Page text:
Friday ramble: haircuts, telemarketing and city pop

I’m trying something new today! Recently this blog has felt a bit like work – I was hoping to get a post out once a week, but it’s not always easy to come up with an idea that I can churn out 1000+ words about. Also I’ve really been enjoying Nicole Cliffe’s newsletter recently, and I like how she touches on lots of topics, and it made me want to try something like that. Hopefully this will mean I can just write for fun instead of slaving over a lengthy and self-obsessed essay about my tween years which I later decide not to publish because it’s incredibly unflattering.

So. Friday ramble! Go!

I got a haircut

A few weeks ago, I went from shoulder-length hair to a pixie cut. Every time I get a haircut that isn’t just a trim, I go through the same predictable cycle, regardless of the level of quality or anticipation. At first I think I’ve made a huge mistake and freak out. Then I begrudgingly accept, but do not believe, compliments. After about two weeks, I decide it’s the best haircut ever and I’m never changing it.

It has been funny seeing reactions to the haircut. I’ve had multiple women tell me I’m brave, and multiple men joke that they couldn’t recognise me – but none of the reverse. I’m not sure what conclusions to draw from this.

I don’t think cutting my hair short is particularly brave – I’ve had it this length before, and it took literally years of internal dithering to actually cut it off again – but I am glad I did it. If you want to cut your hair off, you should cut your hair off.

Currently reading

I am about two-thirds of the way through The Children’s Book by A. S. Byatt. It took a while for the book to click for me – the writing can feel relentlessly descriptive, sometimes at the expense of getting on with the plot. But I’m now at the point in the novel where horrible bombshells are being dropped one after the other, and so I spend all day wishing I could crawl back into bed and read more. Also the narrative is now in about 1904, and I can just feel the First World War bearing down on these characters like a freight train.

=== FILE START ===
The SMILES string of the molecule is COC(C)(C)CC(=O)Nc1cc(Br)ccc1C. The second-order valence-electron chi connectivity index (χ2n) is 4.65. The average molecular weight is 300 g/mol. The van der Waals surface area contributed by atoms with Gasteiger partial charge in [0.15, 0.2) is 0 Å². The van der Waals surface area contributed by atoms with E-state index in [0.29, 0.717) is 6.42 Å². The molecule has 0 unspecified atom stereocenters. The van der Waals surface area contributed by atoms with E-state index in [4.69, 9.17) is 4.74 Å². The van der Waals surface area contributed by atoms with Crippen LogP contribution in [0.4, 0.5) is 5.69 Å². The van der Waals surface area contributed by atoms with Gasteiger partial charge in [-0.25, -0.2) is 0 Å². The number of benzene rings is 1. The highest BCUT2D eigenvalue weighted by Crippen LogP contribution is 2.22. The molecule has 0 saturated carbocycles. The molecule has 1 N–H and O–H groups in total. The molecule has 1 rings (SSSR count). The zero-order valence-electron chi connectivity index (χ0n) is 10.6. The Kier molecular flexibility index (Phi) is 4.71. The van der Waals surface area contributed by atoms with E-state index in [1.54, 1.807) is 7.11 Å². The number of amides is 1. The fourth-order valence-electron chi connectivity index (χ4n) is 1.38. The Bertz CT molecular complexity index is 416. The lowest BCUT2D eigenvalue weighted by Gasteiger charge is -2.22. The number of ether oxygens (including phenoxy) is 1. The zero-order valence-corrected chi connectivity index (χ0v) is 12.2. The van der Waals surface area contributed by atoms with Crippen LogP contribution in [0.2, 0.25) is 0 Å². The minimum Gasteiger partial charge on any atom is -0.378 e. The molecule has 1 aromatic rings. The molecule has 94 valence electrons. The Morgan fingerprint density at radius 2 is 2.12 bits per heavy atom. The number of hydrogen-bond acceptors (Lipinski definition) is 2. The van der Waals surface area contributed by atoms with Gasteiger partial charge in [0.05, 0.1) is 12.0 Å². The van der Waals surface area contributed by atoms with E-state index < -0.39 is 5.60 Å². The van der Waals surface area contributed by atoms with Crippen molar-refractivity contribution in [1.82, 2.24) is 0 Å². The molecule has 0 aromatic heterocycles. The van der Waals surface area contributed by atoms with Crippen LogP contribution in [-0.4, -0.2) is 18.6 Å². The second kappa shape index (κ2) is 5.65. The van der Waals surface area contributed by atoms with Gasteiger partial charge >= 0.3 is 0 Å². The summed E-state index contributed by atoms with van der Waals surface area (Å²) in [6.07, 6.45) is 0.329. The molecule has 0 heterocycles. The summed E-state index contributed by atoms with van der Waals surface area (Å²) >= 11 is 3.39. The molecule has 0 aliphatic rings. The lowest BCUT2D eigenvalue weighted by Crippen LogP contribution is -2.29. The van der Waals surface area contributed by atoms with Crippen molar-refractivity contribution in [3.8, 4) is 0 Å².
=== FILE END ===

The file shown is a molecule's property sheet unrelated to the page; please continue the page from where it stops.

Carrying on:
The book has so many characters that Byatt apparently had to keep track of them in a spreadsheet. I recently read a Eurogamer article about how Stuart Turton used spreadsheets to plan out The Seven Deaths of Evelyn Hardcastle (one of my favourite books I’ve read this year, by the way) and this reminded me of that. Spreadsheets: underrated as a writing tool? I’m not sure I could write a novel, but I think I could start with a spreadsheet.

A new favourite film?

I watched Sorry to Bother You a few weekends ago and haven’t been able to stop thinking about it. The film is ostensibly about our down-on-his luck hero (Lakeith Stanfield) getting a job as a telemarketer and discovering he can reach professional success by affecting a “White Voice” (David Cross), but there’s a lot more happening on top of that. I think it’s one of the best things I’ve seen in ages – it is awesomely weird, very original and so, so funny. I don’t think it’s included in any UK streaming services yet (we paid to rent it) but it’s definitely worth checking out if you can.

Can’t tell me nothing

The best thing I’ve seen this week was Lil Nas X surprising an elementary school with a live performance of “Old Town Road”. These kids really, really love “Old Town Road”.

I went through a similar process with “Old Town Road” to my haircuts – at first I thought it was rubbish, and then I begrudgingly admitted it might have some appeal, and then I became obsessed and had to listen to it about 20 times a day. (I’ve calmed down a bit now.)

Also listening

I have been enjoying this playlist of Japanese city pop from the eighties:

Like a lot of people, my first exposure to city pop was Mariya Takeuchi’s “Plastic Love” randomly popping up in my YouTube suggestions. That song isn’t in here, but it’s fun to explore the genre.

That’s all

Have a good weekend! I will be eating pizza and watching The Football.

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